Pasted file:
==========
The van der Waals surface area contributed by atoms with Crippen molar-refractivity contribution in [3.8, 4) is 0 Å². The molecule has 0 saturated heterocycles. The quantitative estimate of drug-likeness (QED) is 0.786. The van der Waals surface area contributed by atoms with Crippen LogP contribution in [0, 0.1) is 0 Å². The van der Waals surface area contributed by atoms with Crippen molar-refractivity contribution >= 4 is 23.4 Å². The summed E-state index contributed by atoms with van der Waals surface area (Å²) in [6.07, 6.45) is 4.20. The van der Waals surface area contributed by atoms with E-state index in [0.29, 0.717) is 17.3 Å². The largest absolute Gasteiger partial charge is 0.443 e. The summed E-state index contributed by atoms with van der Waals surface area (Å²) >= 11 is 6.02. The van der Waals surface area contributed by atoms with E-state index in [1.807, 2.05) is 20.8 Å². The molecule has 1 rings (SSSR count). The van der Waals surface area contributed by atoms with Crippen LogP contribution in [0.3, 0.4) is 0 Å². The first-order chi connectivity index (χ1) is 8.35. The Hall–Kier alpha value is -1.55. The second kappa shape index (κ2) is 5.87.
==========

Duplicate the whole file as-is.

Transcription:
The van der Waals surface area contributed by atoms with Crippen molar-refractivity contribution in [3.8, 4) is 0 Å². The molecule has 0 saturated heterocycles. The quantitative estimate of drug-likeness (QED) is 0.786. The van der Waals surface area contributed by atoms with Crippen LogP contribution in [0, 0.1) is 0 Å². The van der Waals surface area contributed by atoms with Crippen molar-refractivity contribution >= 4 is 23.4 Å². The summed E-state index contributed by atoms with van der Waals surface area (Å²) in [6.07, 6.45) is 4.20. The van der Waals surface area contributed by atoms with E-state index in [0.29, 0.717) is 17.3 Å². The largest absolute Gasteiger partial charge is 0.443 e. The summed E-state index contributed by atoms with van der Waals surface area (Å²) >= 11 is 6.02. The van der Waals surface area contributed by atoms with E-state index in [1.807, 2.05) is 20.8 Å². The molecule has 1 rings (SSSR count). The van der Waals surface area contributed by atoms with Crippen LogP contribution in [0.3, 0.4) is 0 Å². The first-order chi connectivity index (χ1) is 8.35. The Hall–Kier alpha value is -1.55. The second kappa shape index (κ2) is 5.87.